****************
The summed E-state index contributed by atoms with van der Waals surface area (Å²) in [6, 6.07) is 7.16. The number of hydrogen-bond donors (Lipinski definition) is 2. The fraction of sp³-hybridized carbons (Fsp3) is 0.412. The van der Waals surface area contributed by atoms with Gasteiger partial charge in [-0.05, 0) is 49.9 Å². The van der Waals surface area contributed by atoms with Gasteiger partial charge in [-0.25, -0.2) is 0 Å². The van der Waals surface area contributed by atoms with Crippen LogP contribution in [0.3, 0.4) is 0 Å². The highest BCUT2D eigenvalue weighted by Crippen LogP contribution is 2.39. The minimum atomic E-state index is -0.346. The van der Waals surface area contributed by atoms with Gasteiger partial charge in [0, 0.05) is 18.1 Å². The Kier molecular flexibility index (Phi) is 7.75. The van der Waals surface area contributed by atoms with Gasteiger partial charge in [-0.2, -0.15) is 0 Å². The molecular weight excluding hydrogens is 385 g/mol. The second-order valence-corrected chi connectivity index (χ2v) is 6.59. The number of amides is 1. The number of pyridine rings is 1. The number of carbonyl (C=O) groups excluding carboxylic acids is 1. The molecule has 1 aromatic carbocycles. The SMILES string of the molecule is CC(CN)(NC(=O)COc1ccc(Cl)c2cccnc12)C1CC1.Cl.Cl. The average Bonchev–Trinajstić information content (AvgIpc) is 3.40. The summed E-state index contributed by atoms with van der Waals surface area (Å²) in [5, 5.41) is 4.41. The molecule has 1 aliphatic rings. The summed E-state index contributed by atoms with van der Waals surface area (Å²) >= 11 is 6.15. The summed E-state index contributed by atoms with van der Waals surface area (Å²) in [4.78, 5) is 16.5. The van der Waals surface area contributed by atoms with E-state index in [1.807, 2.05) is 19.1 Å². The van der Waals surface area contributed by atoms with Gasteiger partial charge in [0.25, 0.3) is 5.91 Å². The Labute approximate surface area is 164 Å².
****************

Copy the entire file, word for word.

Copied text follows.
The summed E-state index contributed by atoms with van der Waals surface area (Å²) in [6, 6.07) is 7.16. The number of hydrogen-bond donors (Lipinski definition) is 2. The fraction of sp³-hybridized carbons (Fsp3) is 0.412. The van der Waals surface area contributed by atoms with Gasteiger partial charge in [-0.05, 0) is 49.9 Å². The van der Waals surface area contributed by atoms with Gasteiger partial charge in [-0.25, -0.2) is 0 Å². The van der Waals surface area contributed by atoms with Crippen LogP contribution in [0.3, 0.4) is 0 Å². The highest BCUT2D eigenvalue weighted by Crippen LogP contribution is 2.39. The minimum atomic E-state index is -0.346. The van der Waals surface area contributed by atoms with Gasteiger partial charge in [0, 0.05) is 18.1 Å². The Kier molecular flexibility index (Phi) is 7.75. The van der Waals surface area contributed by atoms with Gasteiger partial charge in [-0.2, -0.15) is 0 Å². The molecular weight excluding hydrogens is 385 g/mol. The second-order valence-corrected chi connectivity index (χ2v) is 6.59. The number of amides is 1. The number of pyridine rings is 1. The number of carbonyl (C=O) groups excluding carboxylic acids is 1. The molecule has 1 aromatic carbocycles. The SMILES string of the molecule is CC(CN)(NC(=O)COc1ccc(Cl)c2cccnc12)C1CC1.Cl.Cl. The average Bonchev–Trinajstić information content (AvgIpc) is 3.40. The summed E-state index contributed by atoms with van der Waals surface area (Å²) in [5, 5.41) is 4.41. The molecule has 1 aliphatic rings. The summed E-state index contributed by atoms with van der Waals surface area (Å²) >= 11 is 6.15. The summed E-state index contributed by atoms with van der Waals surface area (Å²) in [4.78, 5) is 16.5. The van der Waals surface area contributed by atoms with E-state index in [1.807, 2.05) is 19.1 Å². The van der Waals surface area contributed by atoms with Gasteiger partial charge in [0.25, 0.3) is 5.91 Å². The Labute approximate surface area is 164 Å².